When a couple gets divorced in Alpharetta, all of their marital property must be equitably distributed between them. However, what is equitable in one case may not be in another, and it may not mean a 50/50 split in every case. With these stipulations and levels of uncertainty, it is in a divorcing couple’s best interest to come to an agreement about the division of their assets prior to going to trial.
Drafting an agreement which outlines your property rights or defending your interest in marital assets during trial can be made easier with the assistance of an attorney from our firm. To learn more about the different types of property in Alpharetta that may be subject to division upon divorce, reach out to our team.
There are two basic types of property defined in state law: real property and personal property. According to Official Code of Georgia Annotated §44-1-2, real property (or realty) includes all lands and the buildings on the land; all things permanently attached to the land or to the buildings on the land; and any interest existing in, issuing out of, or dependent upon land or the buildings on it. It also includes the indefinite extension of the owner’s property rights downward (below the ground) and upward (into the air).
Personalty or personal property is defined by O.C.G.A. §44-1-3 as all property which is movable in nature, has inherent value or is representative of value, and is not otherwise defined as realty. It includes anything detached from the realty, for instance a dishwasher that is removed from the kitchen of a house (O.C.G.A. §44-1-6).
The term property includes the right of ownership of realty or personalty (O.C.G.A. §44-1-1). While personal property is movable and can be apportioned more easily than land, according to O.C.G.A. §44-12-1, this type of property in Alpharetta may also be partitioned in the same manner and under the same regulations as are prescribed by law for obtaining a partition of lands and tenements, if need be.
In Alpharetta, the courts – not the legislature – control the distribution of property which necessarily occurs upon divorce. There are two categories of property which local courts recognize in a marriage which is ending: marital property and separate property.
Alpharetta courts have defined marital property as any assets acquired during the marriage. It is the possession of the “marital unit,” not of either spouse individually.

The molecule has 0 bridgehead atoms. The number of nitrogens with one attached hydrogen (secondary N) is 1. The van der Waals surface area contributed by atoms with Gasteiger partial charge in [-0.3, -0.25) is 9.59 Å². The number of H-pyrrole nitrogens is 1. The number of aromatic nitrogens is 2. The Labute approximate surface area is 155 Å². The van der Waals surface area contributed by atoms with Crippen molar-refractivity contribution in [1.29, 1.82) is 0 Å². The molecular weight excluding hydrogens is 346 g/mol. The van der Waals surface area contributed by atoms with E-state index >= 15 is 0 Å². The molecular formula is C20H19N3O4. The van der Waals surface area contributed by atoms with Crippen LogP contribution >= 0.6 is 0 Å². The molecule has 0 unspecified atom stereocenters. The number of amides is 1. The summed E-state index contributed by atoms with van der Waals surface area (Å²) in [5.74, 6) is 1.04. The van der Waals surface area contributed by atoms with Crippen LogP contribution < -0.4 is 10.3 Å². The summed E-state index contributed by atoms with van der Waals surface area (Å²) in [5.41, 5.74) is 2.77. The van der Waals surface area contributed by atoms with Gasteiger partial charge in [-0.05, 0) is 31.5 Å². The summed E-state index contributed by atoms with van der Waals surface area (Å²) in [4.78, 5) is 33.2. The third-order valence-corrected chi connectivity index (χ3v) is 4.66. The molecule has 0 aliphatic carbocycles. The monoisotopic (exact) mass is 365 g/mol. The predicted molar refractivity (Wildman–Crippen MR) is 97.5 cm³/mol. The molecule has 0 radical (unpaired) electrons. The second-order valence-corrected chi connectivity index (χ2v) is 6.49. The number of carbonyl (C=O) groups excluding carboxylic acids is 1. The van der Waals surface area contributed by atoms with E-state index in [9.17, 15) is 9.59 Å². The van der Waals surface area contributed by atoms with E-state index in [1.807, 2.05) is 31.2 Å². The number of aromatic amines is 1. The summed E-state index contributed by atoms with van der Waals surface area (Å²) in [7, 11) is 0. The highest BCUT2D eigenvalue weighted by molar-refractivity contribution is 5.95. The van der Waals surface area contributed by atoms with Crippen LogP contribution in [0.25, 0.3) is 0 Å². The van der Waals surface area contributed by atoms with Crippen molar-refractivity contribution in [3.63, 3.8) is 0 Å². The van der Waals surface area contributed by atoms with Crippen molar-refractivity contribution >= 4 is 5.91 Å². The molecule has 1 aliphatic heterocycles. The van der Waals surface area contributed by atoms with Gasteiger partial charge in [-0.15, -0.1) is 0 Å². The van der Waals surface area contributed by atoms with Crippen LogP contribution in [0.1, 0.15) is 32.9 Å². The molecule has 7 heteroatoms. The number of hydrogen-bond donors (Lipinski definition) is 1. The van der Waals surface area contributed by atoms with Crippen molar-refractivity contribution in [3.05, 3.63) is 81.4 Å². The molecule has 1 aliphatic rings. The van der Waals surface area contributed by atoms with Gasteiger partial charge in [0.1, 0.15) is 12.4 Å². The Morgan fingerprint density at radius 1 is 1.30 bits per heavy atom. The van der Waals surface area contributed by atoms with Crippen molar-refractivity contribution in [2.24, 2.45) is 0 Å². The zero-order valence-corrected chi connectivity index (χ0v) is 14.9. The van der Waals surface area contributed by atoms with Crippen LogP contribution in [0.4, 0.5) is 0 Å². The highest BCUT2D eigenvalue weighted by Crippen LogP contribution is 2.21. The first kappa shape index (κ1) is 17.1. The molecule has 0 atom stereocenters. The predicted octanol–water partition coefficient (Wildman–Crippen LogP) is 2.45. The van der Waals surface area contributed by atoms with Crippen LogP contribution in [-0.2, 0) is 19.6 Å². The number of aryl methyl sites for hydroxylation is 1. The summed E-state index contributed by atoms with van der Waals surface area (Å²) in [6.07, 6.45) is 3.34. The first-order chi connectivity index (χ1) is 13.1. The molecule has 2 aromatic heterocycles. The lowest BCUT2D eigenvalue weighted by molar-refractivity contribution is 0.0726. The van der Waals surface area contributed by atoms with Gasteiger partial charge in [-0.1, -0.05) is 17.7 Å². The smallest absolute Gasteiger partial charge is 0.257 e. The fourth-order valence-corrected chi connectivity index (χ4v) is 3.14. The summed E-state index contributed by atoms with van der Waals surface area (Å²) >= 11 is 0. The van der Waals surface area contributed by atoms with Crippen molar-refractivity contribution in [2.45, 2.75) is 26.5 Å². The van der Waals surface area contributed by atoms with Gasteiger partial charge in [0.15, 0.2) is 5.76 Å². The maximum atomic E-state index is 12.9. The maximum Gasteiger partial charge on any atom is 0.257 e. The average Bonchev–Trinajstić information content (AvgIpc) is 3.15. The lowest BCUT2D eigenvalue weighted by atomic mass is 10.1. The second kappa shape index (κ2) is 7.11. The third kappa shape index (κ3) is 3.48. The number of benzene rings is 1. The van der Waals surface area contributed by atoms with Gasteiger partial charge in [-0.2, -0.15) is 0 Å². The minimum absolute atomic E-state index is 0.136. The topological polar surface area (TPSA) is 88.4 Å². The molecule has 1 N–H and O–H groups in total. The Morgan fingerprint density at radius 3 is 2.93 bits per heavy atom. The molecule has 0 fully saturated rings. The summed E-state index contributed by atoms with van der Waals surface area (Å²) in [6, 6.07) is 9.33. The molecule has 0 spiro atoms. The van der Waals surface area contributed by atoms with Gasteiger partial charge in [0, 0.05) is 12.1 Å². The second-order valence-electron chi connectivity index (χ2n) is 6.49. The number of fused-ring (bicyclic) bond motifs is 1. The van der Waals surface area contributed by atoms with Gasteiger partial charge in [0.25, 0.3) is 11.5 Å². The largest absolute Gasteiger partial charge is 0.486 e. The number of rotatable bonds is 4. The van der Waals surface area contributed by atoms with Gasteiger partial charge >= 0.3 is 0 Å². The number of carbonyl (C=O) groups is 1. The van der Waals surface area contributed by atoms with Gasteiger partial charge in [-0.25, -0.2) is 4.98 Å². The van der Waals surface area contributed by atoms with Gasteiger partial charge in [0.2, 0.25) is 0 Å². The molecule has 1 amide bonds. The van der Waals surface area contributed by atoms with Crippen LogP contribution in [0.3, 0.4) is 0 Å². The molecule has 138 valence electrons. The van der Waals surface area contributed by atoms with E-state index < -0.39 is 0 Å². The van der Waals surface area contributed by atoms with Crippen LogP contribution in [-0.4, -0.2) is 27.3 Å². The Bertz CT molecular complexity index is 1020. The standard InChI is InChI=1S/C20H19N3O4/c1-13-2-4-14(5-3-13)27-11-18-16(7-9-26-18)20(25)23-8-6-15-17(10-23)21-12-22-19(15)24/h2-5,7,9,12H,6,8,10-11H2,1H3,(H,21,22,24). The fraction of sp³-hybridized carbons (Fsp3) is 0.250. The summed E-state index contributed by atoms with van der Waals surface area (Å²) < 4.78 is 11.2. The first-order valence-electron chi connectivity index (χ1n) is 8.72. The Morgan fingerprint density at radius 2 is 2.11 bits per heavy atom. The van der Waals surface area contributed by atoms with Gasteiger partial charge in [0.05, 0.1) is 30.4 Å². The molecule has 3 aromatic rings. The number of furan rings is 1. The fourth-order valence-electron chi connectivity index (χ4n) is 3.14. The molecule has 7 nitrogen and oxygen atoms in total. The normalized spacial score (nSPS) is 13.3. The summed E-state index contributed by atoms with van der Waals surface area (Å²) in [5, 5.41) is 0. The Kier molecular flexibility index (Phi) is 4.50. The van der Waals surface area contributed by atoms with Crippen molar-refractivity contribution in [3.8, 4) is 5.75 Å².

Marital property can include debts acquired by either party and usually includes gifts from one spouse to the other. It can also include the appreciation (or depreciation) in value of separate property, where that appreciation was not solely the result of market forces.
Title to marital property may be in either spouse’s name, or both, without affecting the essential categorization of the property as marital. When property is divided at divorce, only marital assets are distributed equitably between the two parties – that is, divided between them not equally but in proportion their needs and existing (separate) assets.
O.G.C.A. §19-3-9 states that all assets owned prior to marriage are to remain under sole ownership during and thereafter. The courts define separate property as any asset acquired either before or during the marriage by gift from a non-spouse or via inheritance or bequest.
This includes appreciation of a separate asset that is purely the result of market forces. Under the “source of funds” rule, the courts have classified property as separate which was acquired after the marriage which was paid for exclusively by separate assets, and possessions earlier awarded solely to one spouse in the event the couple remarries. It is a matter of law that separate property is not subject to equitable distribution.
There are assets in Alpharetta which are classified as part marital, part separate, or hybrid property. This property is both separate and marital property in proportion to the contributions (monetary or otherwise) separately and jointly used to pay for it.
When the fact-finder identifies property that has been paid for and/or contributed to by both separate and marital assets, they rely on the “source of funds” rule. At trial, the fact-finder must identify what proportion of the funds that paid for the car, for example, originated from either spouse separately, and what proportion of the payments originated with marital funds controlled or owned by both parties in the marriage.
This discovered proportion is then applied to the value of the family car to identify how much is owned by the individual (separate property) and how much by the marital unit (marital property). The marital property portion is then subject to equitable division upon divorce at the discretion of the fact-finder (judge or jury).